New Framework Helps Plan Next Generation Of Sagebrush Restoration
August 2, 2017
Sage grouse require wide-open, conifer-free sagebrush country as well as access to wet habitats. Photo: Brianna Randall
Innovative new research on conifer removal spans the life cycle of sage grouse, showing managers how to increase the efficiency of future projects
When conifers expand into wide-open sagebrush country, sage grouse flee. This simple equation has been proven time and again by scientific research, which has prompted unprecedented collaboration to remove encroaching juniper and pinyon-pine on over a million acres of public and private lands across the West.
An innovative new study released this month in Ecosphere shows landowners and managers how to increase the efficiency of future conifer removal projects. This study provides a framework to help practitioners across the range plan local, on-the-ground sagebrush restoration projects within a landscape context.
Since sage grouse require large expanses of unfragmented habitat to survive and thrive, it’s critical to look at the big picture of how the birds use sagebrush range in order to have the highest “biological return on investment” for restoration projects.
Jason Reinhardt led a two-year research project in partnership with members of the SGI science team that investigated where to prioritize removing conifers to benefit greater sage-grouse during each stage of their life. The results help practitioners reduce the cost and time spent planning and implementing large-scale management efforts—a win-win for people and wildlife.
This is the first-ever research on conifer removal that spans the life cycle of sage grouse. It’s also the first study that evaluates the best places to cut trees in order to improve connectivity for migrating birds.
“The research spans more than the landscape,” says Reinhardt. “We looked at both nesting and brood-rearing habitat as well as migration pathways used by the birds.”
Reinhardt, a post-doctoral student at the University of Minnesota, used a systematic conservation planning approach to prioritize conifer removal within sage grouse range in Oregon. This particular model is typically used to design marine fish reserves, but Reinhardt and his team put the tool to work in sagebrush country.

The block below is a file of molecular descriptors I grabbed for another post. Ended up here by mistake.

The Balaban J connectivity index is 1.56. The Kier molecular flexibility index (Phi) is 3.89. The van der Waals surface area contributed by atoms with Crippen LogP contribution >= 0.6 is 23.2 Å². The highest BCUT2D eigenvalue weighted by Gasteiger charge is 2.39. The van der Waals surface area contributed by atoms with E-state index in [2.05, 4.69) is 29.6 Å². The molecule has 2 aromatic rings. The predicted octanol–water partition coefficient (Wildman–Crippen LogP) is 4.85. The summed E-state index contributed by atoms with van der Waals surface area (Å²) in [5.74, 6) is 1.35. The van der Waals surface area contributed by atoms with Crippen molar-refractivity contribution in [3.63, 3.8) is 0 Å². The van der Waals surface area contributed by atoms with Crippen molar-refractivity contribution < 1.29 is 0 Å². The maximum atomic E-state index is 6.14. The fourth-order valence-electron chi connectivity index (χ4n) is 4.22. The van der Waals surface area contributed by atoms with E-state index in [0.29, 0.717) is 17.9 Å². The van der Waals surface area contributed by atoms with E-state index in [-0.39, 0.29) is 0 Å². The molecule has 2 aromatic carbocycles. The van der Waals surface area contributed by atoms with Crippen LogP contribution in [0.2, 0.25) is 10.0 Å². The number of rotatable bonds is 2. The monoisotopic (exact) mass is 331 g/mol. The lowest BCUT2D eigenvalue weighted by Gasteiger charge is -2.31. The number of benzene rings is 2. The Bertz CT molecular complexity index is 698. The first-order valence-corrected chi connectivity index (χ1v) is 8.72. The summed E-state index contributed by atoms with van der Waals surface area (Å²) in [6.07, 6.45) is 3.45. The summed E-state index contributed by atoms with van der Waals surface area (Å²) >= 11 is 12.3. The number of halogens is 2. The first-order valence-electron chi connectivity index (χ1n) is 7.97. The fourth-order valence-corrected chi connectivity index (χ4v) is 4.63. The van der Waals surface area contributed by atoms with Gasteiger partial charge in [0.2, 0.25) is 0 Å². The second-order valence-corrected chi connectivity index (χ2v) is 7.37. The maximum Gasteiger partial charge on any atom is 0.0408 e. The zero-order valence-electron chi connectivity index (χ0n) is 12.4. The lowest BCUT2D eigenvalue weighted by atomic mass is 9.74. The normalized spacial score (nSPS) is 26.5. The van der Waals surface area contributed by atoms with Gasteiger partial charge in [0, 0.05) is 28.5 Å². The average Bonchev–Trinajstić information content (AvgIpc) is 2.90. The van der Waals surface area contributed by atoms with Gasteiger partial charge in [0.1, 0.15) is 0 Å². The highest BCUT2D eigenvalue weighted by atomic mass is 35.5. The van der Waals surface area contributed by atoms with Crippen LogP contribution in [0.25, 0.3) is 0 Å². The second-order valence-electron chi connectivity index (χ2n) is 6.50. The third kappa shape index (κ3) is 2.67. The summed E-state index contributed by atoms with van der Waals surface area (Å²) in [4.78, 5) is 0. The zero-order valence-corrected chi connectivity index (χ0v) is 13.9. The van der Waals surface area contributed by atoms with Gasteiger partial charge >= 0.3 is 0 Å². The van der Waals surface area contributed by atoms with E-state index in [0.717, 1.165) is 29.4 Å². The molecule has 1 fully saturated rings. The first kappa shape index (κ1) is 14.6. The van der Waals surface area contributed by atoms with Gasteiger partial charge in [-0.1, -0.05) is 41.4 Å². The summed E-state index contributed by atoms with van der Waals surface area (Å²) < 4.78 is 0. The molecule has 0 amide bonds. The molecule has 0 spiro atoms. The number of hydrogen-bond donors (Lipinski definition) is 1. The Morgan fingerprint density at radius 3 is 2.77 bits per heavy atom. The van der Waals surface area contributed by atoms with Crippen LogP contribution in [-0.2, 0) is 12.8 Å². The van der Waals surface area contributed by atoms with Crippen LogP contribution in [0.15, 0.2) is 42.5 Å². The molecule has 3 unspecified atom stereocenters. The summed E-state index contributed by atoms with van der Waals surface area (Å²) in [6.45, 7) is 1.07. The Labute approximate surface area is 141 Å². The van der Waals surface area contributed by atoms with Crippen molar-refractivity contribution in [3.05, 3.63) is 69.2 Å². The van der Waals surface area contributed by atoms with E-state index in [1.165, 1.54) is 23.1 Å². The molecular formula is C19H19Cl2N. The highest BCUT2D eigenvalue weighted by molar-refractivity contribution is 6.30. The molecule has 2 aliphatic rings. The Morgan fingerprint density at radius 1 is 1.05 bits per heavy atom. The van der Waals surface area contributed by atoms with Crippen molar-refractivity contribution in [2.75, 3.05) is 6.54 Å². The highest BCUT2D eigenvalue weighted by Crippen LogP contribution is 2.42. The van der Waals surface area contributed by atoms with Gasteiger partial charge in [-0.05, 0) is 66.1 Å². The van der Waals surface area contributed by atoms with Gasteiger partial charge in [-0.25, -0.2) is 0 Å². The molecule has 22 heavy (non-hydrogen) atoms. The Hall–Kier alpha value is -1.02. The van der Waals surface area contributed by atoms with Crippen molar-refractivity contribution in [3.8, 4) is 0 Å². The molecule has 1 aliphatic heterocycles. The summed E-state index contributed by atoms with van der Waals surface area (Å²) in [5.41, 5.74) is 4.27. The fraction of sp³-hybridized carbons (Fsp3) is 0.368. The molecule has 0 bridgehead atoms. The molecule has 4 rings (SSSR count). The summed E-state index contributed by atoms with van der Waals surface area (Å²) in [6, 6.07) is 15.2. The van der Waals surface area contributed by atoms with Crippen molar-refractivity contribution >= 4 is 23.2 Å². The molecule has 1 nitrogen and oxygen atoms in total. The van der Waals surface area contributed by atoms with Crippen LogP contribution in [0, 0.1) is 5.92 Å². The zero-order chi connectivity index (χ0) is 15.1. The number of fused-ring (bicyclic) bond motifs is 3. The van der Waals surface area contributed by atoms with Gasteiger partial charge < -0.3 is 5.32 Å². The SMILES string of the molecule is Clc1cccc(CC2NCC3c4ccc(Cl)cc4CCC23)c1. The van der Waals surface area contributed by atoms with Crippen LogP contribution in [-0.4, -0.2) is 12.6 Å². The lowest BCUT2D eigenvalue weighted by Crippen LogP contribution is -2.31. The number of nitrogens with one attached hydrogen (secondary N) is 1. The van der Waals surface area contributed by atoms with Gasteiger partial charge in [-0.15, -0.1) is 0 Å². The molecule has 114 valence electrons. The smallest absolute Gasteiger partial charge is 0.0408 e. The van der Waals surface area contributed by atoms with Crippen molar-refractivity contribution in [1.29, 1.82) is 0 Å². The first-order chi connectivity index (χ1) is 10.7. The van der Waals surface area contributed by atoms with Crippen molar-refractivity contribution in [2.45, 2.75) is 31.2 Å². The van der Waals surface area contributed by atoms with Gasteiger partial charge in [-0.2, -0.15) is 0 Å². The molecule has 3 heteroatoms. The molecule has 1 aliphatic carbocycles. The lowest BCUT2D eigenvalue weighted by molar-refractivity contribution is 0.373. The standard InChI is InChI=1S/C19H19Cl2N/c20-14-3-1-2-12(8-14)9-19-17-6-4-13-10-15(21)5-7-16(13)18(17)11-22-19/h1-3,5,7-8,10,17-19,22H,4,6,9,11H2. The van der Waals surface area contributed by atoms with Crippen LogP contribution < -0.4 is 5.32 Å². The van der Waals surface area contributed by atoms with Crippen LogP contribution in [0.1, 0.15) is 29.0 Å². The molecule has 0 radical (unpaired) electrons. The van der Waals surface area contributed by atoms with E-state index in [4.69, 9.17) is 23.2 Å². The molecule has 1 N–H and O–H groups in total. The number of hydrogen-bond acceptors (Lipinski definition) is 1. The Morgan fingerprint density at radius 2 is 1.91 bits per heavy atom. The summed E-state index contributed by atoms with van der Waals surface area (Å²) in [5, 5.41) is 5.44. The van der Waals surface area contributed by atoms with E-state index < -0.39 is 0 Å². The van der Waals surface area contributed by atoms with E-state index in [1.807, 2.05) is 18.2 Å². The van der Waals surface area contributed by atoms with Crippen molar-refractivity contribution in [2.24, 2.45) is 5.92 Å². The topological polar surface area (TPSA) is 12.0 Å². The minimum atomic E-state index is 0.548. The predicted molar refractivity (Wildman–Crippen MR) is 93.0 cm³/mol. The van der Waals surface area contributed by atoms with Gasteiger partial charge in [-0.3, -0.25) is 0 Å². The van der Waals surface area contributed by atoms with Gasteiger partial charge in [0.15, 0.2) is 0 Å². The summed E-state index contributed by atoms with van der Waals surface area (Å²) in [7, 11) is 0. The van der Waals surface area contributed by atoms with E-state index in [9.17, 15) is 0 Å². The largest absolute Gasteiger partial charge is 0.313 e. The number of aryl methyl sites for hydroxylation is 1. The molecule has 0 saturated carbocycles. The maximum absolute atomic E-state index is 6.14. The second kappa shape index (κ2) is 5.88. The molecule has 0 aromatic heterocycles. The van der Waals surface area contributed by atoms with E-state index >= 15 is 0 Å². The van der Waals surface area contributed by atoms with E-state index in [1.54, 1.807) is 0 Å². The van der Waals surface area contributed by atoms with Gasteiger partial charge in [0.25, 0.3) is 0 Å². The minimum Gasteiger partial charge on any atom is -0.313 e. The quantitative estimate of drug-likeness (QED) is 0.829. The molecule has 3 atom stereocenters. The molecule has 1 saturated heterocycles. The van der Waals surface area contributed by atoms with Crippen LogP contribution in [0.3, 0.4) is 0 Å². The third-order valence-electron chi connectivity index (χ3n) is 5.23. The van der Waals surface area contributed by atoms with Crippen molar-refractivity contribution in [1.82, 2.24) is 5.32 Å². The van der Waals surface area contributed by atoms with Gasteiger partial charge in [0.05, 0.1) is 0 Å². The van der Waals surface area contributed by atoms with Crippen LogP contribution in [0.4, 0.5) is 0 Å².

“This isn’t about evaluating how people have done conifer removal in the past, but rather a framework for planning next generation cuts,” explains Dave Naugle, SGI Science Advisor and a co-author on the study.
The research was funded by the Natural Resources Conservation Service, Sage Grouse Initiative, U.S. Fish and Wildlife Service, Pheasants Forever, and Intermountain West Joint Venture.
The scientists used models to identify where conifer removal would meet three different goals:
(1) Enhance existing sage-grouse breeding, nesting, and early brood-rearing habitats.
(2) Facilitate bird movement between breeding habitat (usually sagebrush uplands) and late season brood-rearing habitats (usually in wet mesic areas).
(3) Improve landscape-level connectivity among sage-grouse Priority Areas for Conservation (PACs) to help birds move between them and allow for gene flow.
The results from these models can help managers determine whether a planned restoration action is most likely to benefit brood-rearing habitat, for example, or whether it will enhance connectivity for seasonal movements.
“The priorities for how and where you cut conifer may shift a bit, depending on what part of the bird’s life cycle you’re looking at,” says Reinhardt.
Results from the model related to goal number one, enhancing existing sage grouse habitat, show that conifer removal should be prioritized in areas with:
- low conifer canopy cover
- high resilience and resistance to wildfire and annual grass invasion
- high sage grouse abundance
The model results for goal number two showed similar results to facilitate seasonal movements, but also identified prioritizing (1) areas close to mesic resources, and (2) prioritizing pathways for hens and broods to access these wet habitats during the late summer and early fall.
Mesic areas provide the high-protein diet of insects and forbs that sage grouse chicks need to survive.
“Private land is the priority for seasonal movements, especially, since the vast majority of mesic resources are on private land,” says Reinhardt.
The research shows that both BLM and private lands are by far the most important areas to remove encroaching conifers to benefit the birds.
The study also “zoomed in” to one area of Oregon to compare the big-picture model results with on-the-ground management activities. Partners have been removing conifers in the Warner Mountains of south-central Oregon for nearly a decade. This analysis showed that resource managers chose the highest priority areas first, generating the highest return on investment.
By incorporating new datasets and tools—such as this new framework or the resource layers on the SGI Interactive Web App—local landowners and resource managers can supplement on-the-ground knowledge with big-picture landscape trends to maximize benefits to sage grouse and the 350 other species that depend on a healthy, intact sagebrush ecosystem.
The Sage Grouse Initiative is a partnership-based, science-driven effort that uses voluntary incentives to proactively conserve America’s western rangelands, wildlife, and rural way of life. This initiative is part of Working Lands For Wildlife, which is led by USDA’s Natural Resources Conservation Service.